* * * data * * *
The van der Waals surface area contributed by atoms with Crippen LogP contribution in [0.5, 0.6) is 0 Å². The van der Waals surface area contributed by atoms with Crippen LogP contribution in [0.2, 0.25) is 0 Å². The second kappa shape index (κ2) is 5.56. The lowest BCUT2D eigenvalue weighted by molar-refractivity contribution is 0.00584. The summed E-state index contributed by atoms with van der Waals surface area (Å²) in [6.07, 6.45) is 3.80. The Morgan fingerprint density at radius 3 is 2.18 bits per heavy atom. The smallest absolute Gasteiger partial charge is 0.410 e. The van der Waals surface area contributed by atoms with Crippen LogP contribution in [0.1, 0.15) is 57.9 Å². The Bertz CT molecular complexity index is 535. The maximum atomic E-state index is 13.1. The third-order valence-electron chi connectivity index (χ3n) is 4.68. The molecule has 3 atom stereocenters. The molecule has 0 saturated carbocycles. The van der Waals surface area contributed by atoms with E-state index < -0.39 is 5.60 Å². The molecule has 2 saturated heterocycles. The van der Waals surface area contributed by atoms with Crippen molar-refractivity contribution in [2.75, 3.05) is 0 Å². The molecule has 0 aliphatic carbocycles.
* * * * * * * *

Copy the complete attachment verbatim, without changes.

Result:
The van der Waals surface area contributed by atoms with Crippen LogP contribution in [0.5, 0.6) is 0 Å². The van der Waals surface area contributed by atoms with Crippen LogP contribution in [0.2, 0.25) is 0 Å². The second kappa shape index (κ2) is 5.56. The lowest BCUT2D eigenvalue weighted by molar-refractivity contribution is 0.00584. The summed E-state index contributed by atoms with van der Waals surface area (Å²) in [6.07, 6.45) is 3.80. The Morgan fingerprint density at radius 3 is 2.18 bits per heavy atom. The smallest absolute Gasteiger partial charge is 0.410 e. The van der Waals surface area contributed by atoms with Crippen LogP contribution in [0.1, 0.15) is 57.9 Å². The Bertz CT molecular complexity index is 535. The maximum atomic E-state index is 13.1. The third-order valence-electron chi connectivity index (χ3n) is 4.68. The molecule has 3 atom stereocenters. The molecule has 0 saturated carbocycles. The van der Waals surface area contributed by atoms with E-state index < -0.39 is 5.60 Å². The molecule has 2 saturated heterocycles. The van der Waals surface area contributed by atoms with Crippen molar-refractivity contribution in [2.75, 3.05) is 0 Å². The molecule has 0 aliphatic carbocycles.